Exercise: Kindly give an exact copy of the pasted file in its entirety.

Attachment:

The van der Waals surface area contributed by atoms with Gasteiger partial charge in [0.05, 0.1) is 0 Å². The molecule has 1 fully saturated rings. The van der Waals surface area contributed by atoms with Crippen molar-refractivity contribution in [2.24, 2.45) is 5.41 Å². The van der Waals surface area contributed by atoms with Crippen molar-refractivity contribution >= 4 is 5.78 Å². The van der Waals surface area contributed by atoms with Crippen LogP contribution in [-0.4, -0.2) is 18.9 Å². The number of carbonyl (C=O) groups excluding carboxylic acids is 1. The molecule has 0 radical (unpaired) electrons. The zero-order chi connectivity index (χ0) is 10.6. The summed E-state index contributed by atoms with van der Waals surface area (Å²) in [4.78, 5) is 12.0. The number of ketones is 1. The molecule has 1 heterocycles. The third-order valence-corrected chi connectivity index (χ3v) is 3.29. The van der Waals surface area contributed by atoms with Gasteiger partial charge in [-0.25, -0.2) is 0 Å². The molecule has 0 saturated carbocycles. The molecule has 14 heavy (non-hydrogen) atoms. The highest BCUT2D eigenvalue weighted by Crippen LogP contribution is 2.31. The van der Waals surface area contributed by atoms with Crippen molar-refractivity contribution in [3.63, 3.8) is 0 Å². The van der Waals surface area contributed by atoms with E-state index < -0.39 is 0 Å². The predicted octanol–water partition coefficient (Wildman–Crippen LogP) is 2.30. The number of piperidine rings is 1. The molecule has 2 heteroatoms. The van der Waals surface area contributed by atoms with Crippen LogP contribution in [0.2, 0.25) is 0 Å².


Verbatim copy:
The van der Waals surface area contributed by atoms with Gasteiger partial charge in [0.05, 0.1) is 0 Å². The molecule has 1 fully saturated rings. The van der Waals surface area contributed by atoms with Crippen molar-refractivity contribution in [2.24, 2.45) is 5.41 Å². The van der Waals surface area contributed by atoms with Crippen molar-refractivity contribution >= 4 is 5.78 Å². The van der Waals surface area contributed by atoms with Crippen LogP contribution in [-0.4, -0.2) is 18.9 Å². The number of carbonyl (C=O) groups excluding carboxylic acids is 1. The molecule has 0 radical (unpaired) electrons. The zero-order chi connectivity index (χ0) is 10.6. The summed E-state index contributed by atoms with van der Waals surface area (Å²) in [4.78, 5) is 12.0. The number of ketones is 1. The molecule has 1 heterocycles. The third-order valence-corrected chi connectivity index (χ3v) is 3.29. The van der Waals surface area contributed by atoms with Gasteiger partial charge in [-0.25, -0.2) is 0 Å². The molecule has 0 saturated carbocycles. The molecule has 14 heavy (non-hydrogen) atoms. The highest BCUT2D eigenvalue weighted by Crippen LogP contribution is 2.31. The van der Waals surface area contributed by atoms with Crippen molar-refractivity contribution in [3.63, 3.8) is 0 Å². The van der Waals surface area contributed by atoms with E-state index < -0.39 is 0 Å². The predicted octanol–water partition coefficient (Wildman–Crippen LogP) is 2.30. The number of piperidine rings is 1. The molecule has 2 heteroatoms. The van der Waals surface area contributed by atoms with Crippen LogP contribution in [0.2, 0.25) is 0 Å².